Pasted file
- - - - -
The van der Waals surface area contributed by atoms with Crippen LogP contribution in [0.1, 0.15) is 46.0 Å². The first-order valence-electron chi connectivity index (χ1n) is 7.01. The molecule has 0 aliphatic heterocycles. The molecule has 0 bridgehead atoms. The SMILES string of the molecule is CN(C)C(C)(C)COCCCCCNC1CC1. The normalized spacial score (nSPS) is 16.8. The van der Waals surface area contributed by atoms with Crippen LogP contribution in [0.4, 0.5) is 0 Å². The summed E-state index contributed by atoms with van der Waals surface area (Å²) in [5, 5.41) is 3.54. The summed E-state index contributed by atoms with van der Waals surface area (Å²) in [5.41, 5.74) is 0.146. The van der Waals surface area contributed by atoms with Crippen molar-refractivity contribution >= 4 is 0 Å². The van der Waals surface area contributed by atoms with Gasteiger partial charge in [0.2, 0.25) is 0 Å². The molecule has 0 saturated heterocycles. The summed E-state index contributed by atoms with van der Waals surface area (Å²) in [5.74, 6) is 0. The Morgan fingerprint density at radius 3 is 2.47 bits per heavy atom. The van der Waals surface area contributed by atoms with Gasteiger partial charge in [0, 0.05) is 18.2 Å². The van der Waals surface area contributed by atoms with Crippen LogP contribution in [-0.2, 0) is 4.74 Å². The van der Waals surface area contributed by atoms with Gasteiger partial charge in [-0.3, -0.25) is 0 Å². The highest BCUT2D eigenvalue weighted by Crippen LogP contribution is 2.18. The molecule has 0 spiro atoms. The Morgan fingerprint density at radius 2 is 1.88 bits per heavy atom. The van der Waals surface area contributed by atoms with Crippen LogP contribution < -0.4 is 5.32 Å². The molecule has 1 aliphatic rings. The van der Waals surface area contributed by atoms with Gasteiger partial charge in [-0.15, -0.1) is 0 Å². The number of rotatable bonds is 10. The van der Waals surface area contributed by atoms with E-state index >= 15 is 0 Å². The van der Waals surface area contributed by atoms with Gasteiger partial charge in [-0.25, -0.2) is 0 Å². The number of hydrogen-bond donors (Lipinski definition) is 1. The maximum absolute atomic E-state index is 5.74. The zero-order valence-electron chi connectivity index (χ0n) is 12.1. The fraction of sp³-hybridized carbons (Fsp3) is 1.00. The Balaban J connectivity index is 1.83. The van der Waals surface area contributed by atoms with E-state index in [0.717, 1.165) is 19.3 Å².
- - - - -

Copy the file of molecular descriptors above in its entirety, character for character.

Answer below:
The van der Waals surface area contributed by atoms with Crippen LogP contribution in [0.1, 0.15) is 46.0 Å². The first-order valence-electron chi connectivity index (χ1n) is 7.01. The molecule has 0 aliphatic heterocycles. The molecule has 0 bridgehead atoms. The SMILES string of the molecule is CN(C)C(C)(C)COCCCCCNC1CC1. The normalized spacial score (nSPS) is 16.8. The van der Waals surface area contributed by atoms with Crippen LogP contribution in [0.4, 0.5) is 0 Å². The summed E-state index contributed by atoms with van der Waals surface area (Å²) in [5, 5.41) is 3.54. The summed E-state index contributed by atoms with van der Waals surface area (Å²) in [5.41, 5.74) is 0.146. The van der Waals surface area contributed by atoms with Crippen molar-refractivity contribution >= 4 is 0 Å². The van der Waals surface area contributed by atoms with Gasteiger partial charge in [0.2, 0.25) is 0 Å². The molecule has 0 saturated heterocycles. The summed E-state index contributed by atoms with van der Waals surface area (Å²) in [5.74, 6) is 0. The Morgan fingerprint density at radius 3 is 2.47 bits per heavy atom. The van der Waals surface area contributed by atoms with Gasteiger partial charge in [0, 0.05) is 18.2 Å². The van der Waals surface area contributed by atoms with Crippen LogP contribution in [-0.2, 0) is 4.74 Å². The van der Waals surface area contributed by atoms with Gasteiger partial charge in [-0.3, -0.25) is 0 Å². The highest BCUT2D eigenvalue weighted by Crippen LogP contribution is 2.18. The molecule has 0 spiro atoms. The Morgan fingerprint density at radius 2 is 1.88 bits per heavy atom. The van der Waals surface area contributed by atoms with Crippen LogP contribution < -0.4 is 5.32 Å². The molecule has 1 aliphatic rings. The van der Waals surface area contributed by atoms with Gasteiger partial charge in [-0.15, -0.1) is 0 Å². The number of rotatable bonds is 10. The van der Waals surface area contributed by atoms with E-state index >= 15 is 0 Å². The van der Waals surface area contributed by atoms with Gasteiger partial charge in [-0.25, -0.2) is 0 Å². The number of hydrogen-bond donors (Lipinski definition) is 1. The maximum absolute atomic E-state index is 5.74. The zero-order valence-electron chi connectivity index (χ0n) is 12.1. The fraction of sp³-hybridized carbons (Fsp3) is 1.00. The Balaban J connectivity index is 1.83. The van der Waals surface area contributed by atoms with E-state index in [0.717, 1.165) is 19.3 Å².